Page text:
Introducing LoRa Cloud Geolocation 

LoRa Cloud Geolocation is a simple cloud API that can easily be integrated with a LoRaWAN® network server (or application server) to enable the estimated location of any LoRaWAN device. When gateways receive the data packet transmitted by LoRa®-based devices, they also generate metadata such as received signal-strength, signal-to-noise ratio and time of arrival. When this metadata from the gateways is assembled into a suitable query, and transmitted via an HTTP post request, then the service is able to calculate a location.

The service does not require any special hardware or software on the device itself, and there is no requirement for a GPS (or similar) chipset. Thus the service enables geolocation with no additional power consumption in the device. 


  • LoRaWAN gateways that receive data packets from LoRaWAN devices
  • A network server that retains the received signal-strength and signal-to-noise ratio of all antennae on all gateways that receive the packets
  • The location (latitude, longitude and altitude) of every antenna on every gateway that receives a packet from the device to be located
  • An API key (token) to authenticate the user with each query
  • Optional: Accurate time of arrival time-stamps from each antenna on each gateway (requires specific gateway hardware e.g. Semtech gateway reference design V2.x)


When a LoRaWAN device transmits a packet, it can be received by any LoRaWAN gateway that is in range of that device. Sometimes the packet travels directly from the device to the gateway (the direct path or line of sight) whereas other times it reflects off buildings and other objects en route from the device to a gateway. Some gateways will receive the packet via more than one path which may be a combination of the direct path plus one or more reflected signals, or even just a combination of reflected signals.

In a LoRaWAN network, gateways forward the received packet to a network server. In the case where a single LoRaWAN packet is received by multiple gateways then the network server will retain one copy and delete all others. While this functions perfectly for recovering the payload of the packet, it does not serve the needs of LoRaWAN-based geolocation. In order to calculate a location, the metadata from each and every copy of the packet should be retained for use in the geolocation service. Where gateways have more than one antenna, then the received metadata for all the copies of the packet should be retained too.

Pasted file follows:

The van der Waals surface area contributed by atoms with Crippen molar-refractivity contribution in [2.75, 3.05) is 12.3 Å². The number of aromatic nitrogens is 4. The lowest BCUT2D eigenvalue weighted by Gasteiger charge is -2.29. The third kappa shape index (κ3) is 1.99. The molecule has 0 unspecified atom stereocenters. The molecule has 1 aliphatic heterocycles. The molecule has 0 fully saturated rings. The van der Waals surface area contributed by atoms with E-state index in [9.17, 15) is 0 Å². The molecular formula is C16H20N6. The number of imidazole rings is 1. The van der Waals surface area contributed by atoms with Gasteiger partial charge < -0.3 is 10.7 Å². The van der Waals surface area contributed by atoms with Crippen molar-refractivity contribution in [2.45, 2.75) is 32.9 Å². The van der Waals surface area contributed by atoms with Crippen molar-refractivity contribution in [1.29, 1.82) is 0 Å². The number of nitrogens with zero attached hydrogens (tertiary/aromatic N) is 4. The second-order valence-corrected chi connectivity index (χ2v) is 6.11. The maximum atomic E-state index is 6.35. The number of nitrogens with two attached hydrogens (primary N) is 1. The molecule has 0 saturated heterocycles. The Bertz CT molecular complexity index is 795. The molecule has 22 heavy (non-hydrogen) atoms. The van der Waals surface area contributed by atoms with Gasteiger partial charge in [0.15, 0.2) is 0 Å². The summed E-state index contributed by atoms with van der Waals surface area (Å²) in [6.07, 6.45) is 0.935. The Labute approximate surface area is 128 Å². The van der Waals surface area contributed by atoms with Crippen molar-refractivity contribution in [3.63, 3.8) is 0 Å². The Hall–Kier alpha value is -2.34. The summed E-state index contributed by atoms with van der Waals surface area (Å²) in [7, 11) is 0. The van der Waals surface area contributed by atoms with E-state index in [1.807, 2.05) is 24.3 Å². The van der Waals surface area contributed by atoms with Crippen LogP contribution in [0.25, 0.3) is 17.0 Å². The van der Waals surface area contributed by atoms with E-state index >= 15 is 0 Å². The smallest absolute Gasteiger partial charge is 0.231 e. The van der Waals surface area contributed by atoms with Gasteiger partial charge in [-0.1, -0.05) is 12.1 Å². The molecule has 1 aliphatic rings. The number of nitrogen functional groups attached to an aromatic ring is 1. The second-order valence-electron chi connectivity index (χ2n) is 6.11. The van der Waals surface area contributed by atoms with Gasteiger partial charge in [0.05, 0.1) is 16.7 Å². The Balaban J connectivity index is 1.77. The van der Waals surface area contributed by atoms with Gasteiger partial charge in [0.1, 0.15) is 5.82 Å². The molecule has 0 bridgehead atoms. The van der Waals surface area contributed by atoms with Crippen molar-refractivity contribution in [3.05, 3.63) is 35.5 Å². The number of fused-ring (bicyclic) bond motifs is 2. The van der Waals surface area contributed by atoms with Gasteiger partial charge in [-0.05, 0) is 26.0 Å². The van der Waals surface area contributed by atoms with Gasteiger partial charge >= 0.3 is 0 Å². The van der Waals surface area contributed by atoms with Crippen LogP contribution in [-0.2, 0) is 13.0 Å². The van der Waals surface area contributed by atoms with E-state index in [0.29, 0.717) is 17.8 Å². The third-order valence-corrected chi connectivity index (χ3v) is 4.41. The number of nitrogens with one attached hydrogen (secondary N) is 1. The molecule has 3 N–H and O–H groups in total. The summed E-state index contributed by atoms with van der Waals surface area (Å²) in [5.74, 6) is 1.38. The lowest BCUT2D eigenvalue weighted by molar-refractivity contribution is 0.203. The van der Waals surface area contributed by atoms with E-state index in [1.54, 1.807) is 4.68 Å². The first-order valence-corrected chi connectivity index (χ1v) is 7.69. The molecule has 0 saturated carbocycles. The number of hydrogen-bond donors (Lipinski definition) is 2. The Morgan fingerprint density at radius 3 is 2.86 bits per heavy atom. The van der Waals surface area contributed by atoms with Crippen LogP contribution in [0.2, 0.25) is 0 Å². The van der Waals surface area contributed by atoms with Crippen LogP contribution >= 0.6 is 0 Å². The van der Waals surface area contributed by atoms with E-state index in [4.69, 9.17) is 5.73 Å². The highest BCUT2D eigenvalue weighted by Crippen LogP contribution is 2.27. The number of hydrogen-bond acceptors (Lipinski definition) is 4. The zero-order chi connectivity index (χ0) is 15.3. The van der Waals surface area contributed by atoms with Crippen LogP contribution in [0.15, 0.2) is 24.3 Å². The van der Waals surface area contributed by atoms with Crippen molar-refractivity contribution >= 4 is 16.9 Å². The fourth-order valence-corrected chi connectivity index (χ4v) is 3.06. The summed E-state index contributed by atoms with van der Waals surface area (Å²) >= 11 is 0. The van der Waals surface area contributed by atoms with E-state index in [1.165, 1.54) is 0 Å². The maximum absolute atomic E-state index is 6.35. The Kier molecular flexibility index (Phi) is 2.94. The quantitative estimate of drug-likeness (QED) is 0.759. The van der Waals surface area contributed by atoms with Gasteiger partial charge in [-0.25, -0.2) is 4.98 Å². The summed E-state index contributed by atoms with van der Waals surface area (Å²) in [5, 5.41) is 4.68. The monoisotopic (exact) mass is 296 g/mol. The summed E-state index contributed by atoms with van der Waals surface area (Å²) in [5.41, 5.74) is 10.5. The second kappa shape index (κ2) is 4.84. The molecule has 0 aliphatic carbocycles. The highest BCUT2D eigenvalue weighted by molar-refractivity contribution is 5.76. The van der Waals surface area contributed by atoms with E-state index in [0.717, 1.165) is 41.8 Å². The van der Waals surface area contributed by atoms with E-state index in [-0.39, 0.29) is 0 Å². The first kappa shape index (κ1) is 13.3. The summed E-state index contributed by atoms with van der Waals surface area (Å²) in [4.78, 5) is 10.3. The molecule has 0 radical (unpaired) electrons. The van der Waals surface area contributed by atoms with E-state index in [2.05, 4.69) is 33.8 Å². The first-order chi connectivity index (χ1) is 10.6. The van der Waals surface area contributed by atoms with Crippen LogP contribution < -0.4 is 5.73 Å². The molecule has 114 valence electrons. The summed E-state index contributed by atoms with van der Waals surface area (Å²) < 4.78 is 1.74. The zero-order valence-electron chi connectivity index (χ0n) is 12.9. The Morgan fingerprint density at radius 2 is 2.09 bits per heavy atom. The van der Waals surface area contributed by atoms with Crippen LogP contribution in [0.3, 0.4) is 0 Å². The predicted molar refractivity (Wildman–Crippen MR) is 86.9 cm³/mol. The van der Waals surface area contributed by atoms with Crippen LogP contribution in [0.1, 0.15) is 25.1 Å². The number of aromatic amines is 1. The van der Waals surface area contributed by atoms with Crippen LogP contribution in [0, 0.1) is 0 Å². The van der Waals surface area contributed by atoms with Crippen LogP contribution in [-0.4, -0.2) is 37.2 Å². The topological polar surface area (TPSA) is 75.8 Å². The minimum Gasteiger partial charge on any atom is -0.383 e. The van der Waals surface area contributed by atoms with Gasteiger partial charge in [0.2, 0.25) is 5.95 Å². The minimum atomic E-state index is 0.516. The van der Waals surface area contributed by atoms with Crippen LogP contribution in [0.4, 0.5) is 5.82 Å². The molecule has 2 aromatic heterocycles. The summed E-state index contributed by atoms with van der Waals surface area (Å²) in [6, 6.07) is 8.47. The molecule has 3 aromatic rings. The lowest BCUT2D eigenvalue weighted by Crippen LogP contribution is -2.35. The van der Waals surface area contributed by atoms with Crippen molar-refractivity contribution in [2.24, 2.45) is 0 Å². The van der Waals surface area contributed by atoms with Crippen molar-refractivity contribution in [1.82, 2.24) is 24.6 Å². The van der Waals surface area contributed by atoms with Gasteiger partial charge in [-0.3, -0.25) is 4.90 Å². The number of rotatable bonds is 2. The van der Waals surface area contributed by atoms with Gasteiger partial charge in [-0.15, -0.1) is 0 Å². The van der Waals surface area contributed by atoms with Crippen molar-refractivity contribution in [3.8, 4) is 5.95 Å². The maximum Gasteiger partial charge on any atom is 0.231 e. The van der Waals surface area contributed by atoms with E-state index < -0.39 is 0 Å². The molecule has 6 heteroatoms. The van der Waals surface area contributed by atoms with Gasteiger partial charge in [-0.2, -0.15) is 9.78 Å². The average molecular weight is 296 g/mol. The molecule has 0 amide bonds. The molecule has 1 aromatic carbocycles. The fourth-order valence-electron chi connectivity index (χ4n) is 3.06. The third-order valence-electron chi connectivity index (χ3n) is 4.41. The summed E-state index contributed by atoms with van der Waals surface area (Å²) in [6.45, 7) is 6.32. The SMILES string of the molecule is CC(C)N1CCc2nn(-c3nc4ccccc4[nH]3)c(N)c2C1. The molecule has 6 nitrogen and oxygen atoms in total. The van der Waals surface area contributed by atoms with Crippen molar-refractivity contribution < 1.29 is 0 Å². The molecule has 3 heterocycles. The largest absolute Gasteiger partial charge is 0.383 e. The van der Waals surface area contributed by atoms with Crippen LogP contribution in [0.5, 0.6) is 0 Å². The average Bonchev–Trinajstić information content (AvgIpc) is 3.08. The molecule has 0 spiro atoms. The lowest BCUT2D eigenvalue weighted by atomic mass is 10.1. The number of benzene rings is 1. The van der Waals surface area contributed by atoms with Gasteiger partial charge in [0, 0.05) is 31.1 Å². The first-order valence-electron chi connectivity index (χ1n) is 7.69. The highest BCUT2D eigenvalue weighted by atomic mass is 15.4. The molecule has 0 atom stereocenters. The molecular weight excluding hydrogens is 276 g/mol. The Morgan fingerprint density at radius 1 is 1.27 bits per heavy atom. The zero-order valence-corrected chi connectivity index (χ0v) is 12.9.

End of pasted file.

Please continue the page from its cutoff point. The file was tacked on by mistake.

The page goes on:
lost dog illustration-01

Calculation of Location 

There are several algorithms available in the LoRa Cloud Geolocation service. The simplest of which requires the signal-strength and signal-to-noise ratio for each copy of the packet. If a single LoRaWAN packet from a device is received on multiple LoRaWAN gateways, then, for each receiving antenna, the signal-strength, signal-to-noise ratio, plus the antenna location (latitude, longitude and altitude) is compiled into a query and sent to the LoRa Cloud Geolocation service. The service will respond with the most likely location of the device based on the information contained in the query.

If multiple packets are received from the device in the same location, then there is the potential to process all the receptions together to get an improved location result.


  • Simple API accepting signal-strength, signal-to-noise ratio and time of arrival data from LoRaWAN-based gateways and returning an estimated location
  • Supports all LoRaWAN-based gateways, with or without accurate time of arrival data
  • Compatible with all LoRaWAN-based devices on all LoRaWAN-based networks
  • Options for including multiple packets in a single query for improved accuracy
  • 100% stateless with all required data included in the query
  • No device identity required - total device anonymity 

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